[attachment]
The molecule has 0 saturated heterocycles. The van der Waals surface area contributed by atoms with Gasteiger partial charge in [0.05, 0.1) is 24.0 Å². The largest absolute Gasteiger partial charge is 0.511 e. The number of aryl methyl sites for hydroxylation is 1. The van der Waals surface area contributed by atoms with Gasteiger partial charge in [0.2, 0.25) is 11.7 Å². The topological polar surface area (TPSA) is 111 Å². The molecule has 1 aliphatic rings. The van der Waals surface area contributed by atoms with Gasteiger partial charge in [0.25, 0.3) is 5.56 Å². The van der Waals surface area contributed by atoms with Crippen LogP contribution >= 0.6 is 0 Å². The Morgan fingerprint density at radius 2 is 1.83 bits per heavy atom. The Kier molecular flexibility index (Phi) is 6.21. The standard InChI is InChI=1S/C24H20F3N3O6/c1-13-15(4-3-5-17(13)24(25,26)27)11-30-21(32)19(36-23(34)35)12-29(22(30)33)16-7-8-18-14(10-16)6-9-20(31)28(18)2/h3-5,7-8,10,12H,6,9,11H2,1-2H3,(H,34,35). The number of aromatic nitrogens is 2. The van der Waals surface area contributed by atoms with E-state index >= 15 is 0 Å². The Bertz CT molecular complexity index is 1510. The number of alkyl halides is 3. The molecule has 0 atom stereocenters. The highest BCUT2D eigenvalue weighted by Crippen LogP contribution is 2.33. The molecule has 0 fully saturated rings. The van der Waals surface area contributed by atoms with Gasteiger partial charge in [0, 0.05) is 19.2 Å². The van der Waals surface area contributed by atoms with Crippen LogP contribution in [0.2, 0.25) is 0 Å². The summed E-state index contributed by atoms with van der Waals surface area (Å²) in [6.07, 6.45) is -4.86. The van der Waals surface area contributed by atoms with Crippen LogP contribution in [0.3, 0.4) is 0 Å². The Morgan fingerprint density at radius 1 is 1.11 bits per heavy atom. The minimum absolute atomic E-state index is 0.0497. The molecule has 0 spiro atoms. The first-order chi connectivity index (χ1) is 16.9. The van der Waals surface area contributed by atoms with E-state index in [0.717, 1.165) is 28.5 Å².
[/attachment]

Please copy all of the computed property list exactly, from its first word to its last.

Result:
The molecule has 0 saturated heterocycles. The van der Waals surface area contributed by atoms with Gasteiger partial charge in [0.05, 0.1) is 24.0 Å². The largest absolute Gasteiger partial charge is 0.511 e. The number of aryl methyl sites for hydroxylation is 1. The van der Waals surface area contributed by atoms with Gasteiger partial charge in [0.2, 0.25) is 11.7 Å². The topological polar surface area (TPSA) is 111 Å². The molecule has 1 aliphatic rings. The van der Waals surface area contributed by atoms with Gasteiger partial charge in [0.25, 0.3) is 5.56 Å². The van der Waals surface area contributed by atoms with Crippen LogP contribution >= 0.6 is 0 Å². The Morgan fingerprint density at radius 2 is 1.83 bits per heavy atom. The Kier molecular flexibility index (Phi) is 6.21. The standard InChI is InChI=1S/C24H20F3N3O6/c1-13-15(4-3-5-17(13)24(25,26)27)11-30-21(32)19(36-23(34)35)12-29(22(30)33)16-7-8-18-14(10-16)6-9-20(31)28(18)2/h3-5,7-8,10,12H,6,9,11H2,1-2H3,(H,34,35). The number of aromatic nitrogens is 2. The van der Waals surface area contributed by atoms with E-state index >= 15 is 0 Å². The Bertz CT molecular complexity index is 1510. The number of alkyl halides is 3. The molecule has 0 atom stereocenters. The highest BCUT2D eigenvalue weighted by Crippen LogP contribution is 2.33. The molecule has 0 fully saturated rings. The van der Waals surface area contributed by atoms with Gasteiger partial charge in [0, 0.05) is 19.2 Å². The van der Waals surface area contributed by atoms with Crippen LogP contribution in [0.2, 0.25) is 0 Å². The summed E-state index contributed by atoms with van der Waals surface area (Å²) in [6.07, 6.45) is -4.86. The van der Waals surface area contributed by atoms with Crippen LogP contribution in [0.3, 0.4) is 0 Å². The Morgan fingerprint density at radius 1 is 1.11 bits per heavy atom. The minimum absolute atomic E-state index is 0.0497. The molecule has 0 spiro atoms. The first-order chi connectivity index (χ1) is 16.9. The van der Waals surface area contributed by atoms with E-state index in [0.717, 1.165) is 28.5 Å².